Holo

I have been working on creating a mechanic that will hold the attention of my guards for a couple of seconds while Re80 sneaks by and have been having a hell of a time with it.

As it turns out, there are very few things that a robot sill stop for and even fewer of those make sense within the context of my game.

I considered an EMP mine, which would shut them down temporarily, but that seemed needlessly aggressive and I wanted to keep the game non violent.

I considered a screen at which you could hack the robots, but that came with the implication that Re80 had been able to do this the whole time, so why didn’t she start with that.

I considered a tesla coil, which would keep the robots insnared by its tendrils of electricity, but somehow, enslaving a race of robots seems like an off thing for a former slave/prisoner to do.

So in the end I decided that creating a hologram of herself to distract the robots probably was the most sensible thing to do in this situation. However, I still enjoyed the time I spent trying to figure out the problem of what stops a robot dead in its tracks.

kicking it at sea level

I think most indie developers (assuming that they are full time) can attest to the money problem that come with devoting your life to something you love as much as video games.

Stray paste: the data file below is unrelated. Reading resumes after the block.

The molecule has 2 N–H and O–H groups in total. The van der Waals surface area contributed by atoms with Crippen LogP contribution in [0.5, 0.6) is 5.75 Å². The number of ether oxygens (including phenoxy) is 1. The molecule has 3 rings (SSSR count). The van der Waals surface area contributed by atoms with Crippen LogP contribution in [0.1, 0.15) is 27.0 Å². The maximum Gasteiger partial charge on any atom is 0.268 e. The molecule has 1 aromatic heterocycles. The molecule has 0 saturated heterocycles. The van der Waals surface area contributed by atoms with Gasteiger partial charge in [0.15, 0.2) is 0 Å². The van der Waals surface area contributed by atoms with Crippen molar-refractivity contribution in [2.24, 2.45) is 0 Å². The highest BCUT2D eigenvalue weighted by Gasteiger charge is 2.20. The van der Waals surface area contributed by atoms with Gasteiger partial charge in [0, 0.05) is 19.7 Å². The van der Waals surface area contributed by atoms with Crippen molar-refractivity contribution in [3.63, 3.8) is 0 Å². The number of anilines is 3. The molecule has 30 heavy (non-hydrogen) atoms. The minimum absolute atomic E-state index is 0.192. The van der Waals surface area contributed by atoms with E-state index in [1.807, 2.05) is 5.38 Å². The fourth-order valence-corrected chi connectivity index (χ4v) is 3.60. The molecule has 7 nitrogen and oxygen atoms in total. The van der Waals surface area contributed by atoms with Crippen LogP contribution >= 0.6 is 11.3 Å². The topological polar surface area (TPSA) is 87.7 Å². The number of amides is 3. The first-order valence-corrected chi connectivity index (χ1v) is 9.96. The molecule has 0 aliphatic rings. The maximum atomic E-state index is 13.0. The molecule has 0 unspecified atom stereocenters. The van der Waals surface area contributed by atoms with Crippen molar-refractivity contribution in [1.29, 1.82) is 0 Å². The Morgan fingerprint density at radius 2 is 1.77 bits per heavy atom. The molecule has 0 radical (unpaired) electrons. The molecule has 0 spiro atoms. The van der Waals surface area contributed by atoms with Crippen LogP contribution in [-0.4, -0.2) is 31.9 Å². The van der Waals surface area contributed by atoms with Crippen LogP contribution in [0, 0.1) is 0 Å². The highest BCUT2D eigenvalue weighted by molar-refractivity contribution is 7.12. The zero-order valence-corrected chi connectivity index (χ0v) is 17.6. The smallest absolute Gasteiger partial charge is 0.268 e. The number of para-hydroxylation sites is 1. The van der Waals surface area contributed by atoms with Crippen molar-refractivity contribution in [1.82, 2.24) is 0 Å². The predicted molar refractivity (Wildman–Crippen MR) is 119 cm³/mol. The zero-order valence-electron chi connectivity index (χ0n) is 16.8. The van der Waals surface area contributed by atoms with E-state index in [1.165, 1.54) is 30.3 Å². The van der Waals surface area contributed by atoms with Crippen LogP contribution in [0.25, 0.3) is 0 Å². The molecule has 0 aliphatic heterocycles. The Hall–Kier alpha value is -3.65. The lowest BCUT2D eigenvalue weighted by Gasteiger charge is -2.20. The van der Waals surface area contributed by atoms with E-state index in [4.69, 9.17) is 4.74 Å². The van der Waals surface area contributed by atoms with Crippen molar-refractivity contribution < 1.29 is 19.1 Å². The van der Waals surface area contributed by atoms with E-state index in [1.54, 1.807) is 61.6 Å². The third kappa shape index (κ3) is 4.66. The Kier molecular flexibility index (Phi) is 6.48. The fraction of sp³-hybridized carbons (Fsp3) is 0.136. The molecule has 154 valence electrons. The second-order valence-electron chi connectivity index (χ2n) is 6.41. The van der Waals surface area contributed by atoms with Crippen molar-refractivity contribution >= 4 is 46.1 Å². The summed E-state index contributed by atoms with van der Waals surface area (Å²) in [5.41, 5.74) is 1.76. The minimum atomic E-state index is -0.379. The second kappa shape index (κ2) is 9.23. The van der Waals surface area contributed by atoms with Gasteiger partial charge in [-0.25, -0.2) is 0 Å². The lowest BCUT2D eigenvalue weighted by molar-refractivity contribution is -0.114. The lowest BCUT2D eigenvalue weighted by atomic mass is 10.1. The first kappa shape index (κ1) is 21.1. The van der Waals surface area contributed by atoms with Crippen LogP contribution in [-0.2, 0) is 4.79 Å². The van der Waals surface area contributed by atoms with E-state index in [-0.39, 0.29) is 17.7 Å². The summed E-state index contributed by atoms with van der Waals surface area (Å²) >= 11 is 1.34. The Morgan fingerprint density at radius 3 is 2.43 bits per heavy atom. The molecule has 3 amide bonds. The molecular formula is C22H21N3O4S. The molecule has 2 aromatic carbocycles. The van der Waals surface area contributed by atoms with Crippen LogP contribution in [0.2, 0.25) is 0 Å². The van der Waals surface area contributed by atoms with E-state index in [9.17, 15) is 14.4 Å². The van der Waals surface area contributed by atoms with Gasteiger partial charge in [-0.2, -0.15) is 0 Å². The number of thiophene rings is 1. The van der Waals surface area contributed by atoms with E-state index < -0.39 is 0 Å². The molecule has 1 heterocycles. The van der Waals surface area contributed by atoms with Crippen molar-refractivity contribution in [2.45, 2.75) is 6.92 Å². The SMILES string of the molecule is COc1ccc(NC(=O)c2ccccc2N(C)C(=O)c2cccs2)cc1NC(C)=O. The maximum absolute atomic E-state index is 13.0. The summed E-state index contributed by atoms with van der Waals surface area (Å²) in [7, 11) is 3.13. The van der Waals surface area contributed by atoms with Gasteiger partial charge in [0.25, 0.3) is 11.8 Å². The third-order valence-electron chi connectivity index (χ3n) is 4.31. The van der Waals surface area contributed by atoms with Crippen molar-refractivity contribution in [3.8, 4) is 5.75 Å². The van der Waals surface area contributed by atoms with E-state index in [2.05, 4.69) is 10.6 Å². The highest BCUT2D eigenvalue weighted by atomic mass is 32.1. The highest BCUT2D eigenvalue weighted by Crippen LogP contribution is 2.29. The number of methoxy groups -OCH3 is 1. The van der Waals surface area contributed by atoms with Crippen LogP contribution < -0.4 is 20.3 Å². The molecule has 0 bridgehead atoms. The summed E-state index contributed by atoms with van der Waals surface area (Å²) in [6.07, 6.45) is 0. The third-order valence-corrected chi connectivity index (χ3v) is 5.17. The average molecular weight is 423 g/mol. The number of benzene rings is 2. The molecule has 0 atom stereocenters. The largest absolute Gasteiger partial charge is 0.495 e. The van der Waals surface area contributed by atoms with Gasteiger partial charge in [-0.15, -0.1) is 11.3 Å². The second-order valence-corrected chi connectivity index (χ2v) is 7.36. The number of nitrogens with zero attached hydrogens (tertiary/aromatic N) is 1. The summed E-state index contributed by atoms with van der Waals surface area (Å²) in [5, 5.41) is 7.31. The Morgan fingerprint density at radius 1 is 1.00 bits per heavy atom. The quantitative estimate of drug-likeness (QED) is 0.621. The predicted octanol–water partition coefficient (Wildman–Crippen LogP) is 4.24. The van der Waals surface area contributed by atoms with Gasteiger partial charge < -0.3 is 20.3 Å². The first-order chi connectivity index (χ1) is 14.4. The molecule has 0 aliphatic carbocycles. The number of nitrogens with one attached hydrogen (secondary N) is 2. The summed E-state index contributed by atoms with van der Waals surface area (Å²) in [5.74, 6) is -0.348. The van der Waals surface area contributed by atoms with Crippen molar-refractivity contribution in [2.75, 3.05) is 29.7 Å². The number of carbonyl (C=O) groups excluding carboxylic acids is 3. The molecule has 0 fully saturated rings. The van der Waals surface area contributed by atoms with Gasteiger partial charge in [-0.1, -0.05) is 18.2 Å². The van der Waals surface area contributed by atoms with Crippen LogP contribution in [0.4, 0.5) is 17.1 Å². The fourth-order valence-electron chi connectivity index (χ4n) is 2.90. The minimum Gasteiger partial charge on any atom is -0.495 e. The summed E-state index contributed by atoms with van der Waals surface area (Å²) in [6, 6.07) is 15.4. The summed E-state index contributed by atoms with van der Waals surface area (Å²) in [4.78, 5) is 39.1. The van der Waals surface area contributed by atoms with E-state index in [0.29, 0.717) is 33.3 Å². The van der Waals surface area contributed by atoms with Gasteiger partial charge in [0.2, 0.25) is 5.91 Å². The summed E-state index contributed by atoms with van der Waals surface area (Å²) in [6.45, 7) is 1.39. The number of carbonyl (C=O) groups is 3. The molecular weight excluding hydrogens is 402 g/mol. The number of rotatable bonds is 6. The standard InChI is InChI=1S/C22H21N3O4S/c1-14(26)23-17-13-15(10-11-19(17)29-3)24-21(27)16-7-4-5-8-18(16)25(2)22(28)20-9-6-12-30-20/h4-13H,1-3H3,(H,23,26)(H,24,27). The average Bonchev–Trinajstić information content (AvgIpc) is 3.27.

it is fair to say that I love video games to an almost unhealthy degree. Even though I am completely broke, I spend most of my money on games and I make sure that the job that I hold allows me time to devote to development.

In fact, I let the whimsey of videogame development control most of my life, despite that fact that I have never made any money off of my own games.

That said, I can’t imagine allot of indie dev make games for the cash of the thing, since I know more broke developers than I know ones with work. I think, we as a species, have devoted ourselves to this interactive business and the love of the things carries us through, even when we have to eat ramen for every meal.

One of the main workshops

I am still toiling away at “The chain broke” which is coming along at a steady, if slow, pace. The problem with game development, is that you simply don’t know if what you are creating is any good while you are in it.

This means that I could be working on a god awful piece of crap and I would not know it, not until I am done with it that is. Right now my motivation is somewhere between stubbornness and blind faith that this game is worthwhile.

I am currently working on one of the main workshops that are in the game. This is where the food id being produced for the prisoners and is a very important part of the game.

This means that there is added pressure to do it right, luckily, I am in no rush, so I believe that I can get this to work.